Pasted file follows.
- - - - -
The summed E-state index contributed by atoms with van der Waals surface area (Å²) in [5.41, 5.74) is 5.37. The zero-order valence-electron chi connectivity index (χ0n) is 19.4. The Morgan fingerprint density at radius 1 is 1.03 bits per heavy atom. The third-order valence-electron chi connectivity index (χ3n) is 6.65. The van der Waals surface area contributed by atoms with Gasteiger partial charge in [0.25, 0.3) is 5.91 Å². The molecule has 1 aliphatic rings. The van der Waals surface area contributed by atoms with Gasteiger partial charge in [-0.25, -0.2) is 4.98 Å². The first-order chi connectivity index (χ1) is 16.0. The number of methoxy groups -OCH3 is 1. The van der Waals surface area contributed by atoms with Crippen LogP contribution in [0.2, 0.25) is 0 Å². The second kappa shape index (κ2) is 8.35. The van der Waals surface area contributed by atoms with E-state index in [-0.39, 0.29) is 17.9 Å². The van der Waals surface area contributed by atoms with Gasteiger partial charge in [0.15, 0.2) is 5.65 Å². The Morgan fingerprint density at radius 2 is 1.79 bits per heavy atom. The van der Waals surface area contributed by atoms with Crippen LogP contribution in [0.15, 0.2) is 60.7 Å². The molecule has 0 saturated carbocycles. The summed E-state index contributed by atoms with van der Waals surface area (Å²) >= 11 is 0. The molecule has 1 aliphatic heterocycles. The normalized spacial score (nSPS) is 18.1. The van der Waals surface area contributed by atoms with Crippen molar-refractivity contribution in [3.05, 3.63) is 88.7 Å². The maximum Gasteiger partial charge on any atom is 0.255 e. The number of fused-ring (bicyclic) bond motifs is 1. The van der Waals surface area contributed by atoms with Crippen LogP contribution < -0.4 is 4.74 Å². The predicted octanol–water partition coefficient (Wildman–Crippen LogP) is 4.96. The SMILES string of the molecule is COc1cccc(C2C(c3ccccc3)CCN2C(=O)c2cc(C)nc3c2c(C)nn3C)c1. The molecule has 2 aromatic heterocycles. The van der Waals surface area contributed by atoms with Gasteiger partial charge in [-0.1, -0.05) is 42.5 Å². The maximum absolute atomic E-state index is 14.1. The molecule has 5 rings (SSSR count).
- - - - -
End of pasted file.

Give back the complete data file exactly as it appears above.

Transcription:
The summed E-state index contributed by atoms with van der Waals surface area (Å²) in [5.41, 5.74) is 5.37. The zero-order valence-electron chi connectivity index (χ0n) is 19.4. The Morgan fingerprint density at radius 1 is 1.03 bits per heavy atom. The third-order valence-electron chi connectivity index (χ3n) is 6.65. The van der Waals surface area contributed by atoms with Gasteiger partial charge in [0.25, 0.3) is 5.91 Å². The molecule has 1 aliphatic rings. The van der Waals surface area contributed by atoms with Gasteiger partial charge in [-0.25, -0.2) is 4.98 Å². The first-order chi connectivity index (χ1) is 16.0. The number of methoxy groups -OCH3 is 1. The van der Waals surface area contributed by atoms with Crippen LogP contribution in [0.2, 0.25) is 0 Å². The second kappa shape index (κ2) is 8.35. The van der Waals surface area contributed by atoms with E-state index in [-0.39, 0.29) is 17.9 Å². The van der Waals surface area contributed by atoms with Gasteiger partial charge in [0.15, 0.2) is 5.65 Å². The Morgan fingerprint density at radius 2 is 1.79 bits per heavy atom. The van der Waals surface area contributed by atoms with Crippen LogP contribution in [0.15, 0.2) is 60.7 Å². The molecule has 0 saturated carbocycles. The summed E-state index contributed by atoms with van der Waals surface area (Å²) >= 11 is 0. The molecule has 1 aliphatic heterocycles. The normalized spacial score (nSPS) is 18.1. The van der Waals surface area contributed by atoms with Crippen molar-refractivity contribution in [3.05, 3.63) is 88.7 Å². The maximum Gasteiger partial charge on any atom is 0.255 e. The number of fused-ring (bicyclic) bond motifs is 1. The van der Waals surface area contributed by atoms with Crippen LogP contribution < -0.4 is 4.74 Å². The predicted octanol–water partition coefficient (Wildman–Crippen LogP) is 4.96. The SMILES string of the molecule is COc1cccc(C2C(c3ccccc3)CCN2C(=O)c2cc(C)nc3c2c(C)nn3C)c1. The molecule has 2 aromatic heterocycles. The van der Waals surface area contributed by atoms with Gasteiger partial charge in [-0.1, -0.05) is 42.5 Å². The maximum absolute atomic E-state index is 14.1. The molecule has 5 rings (SSSR count).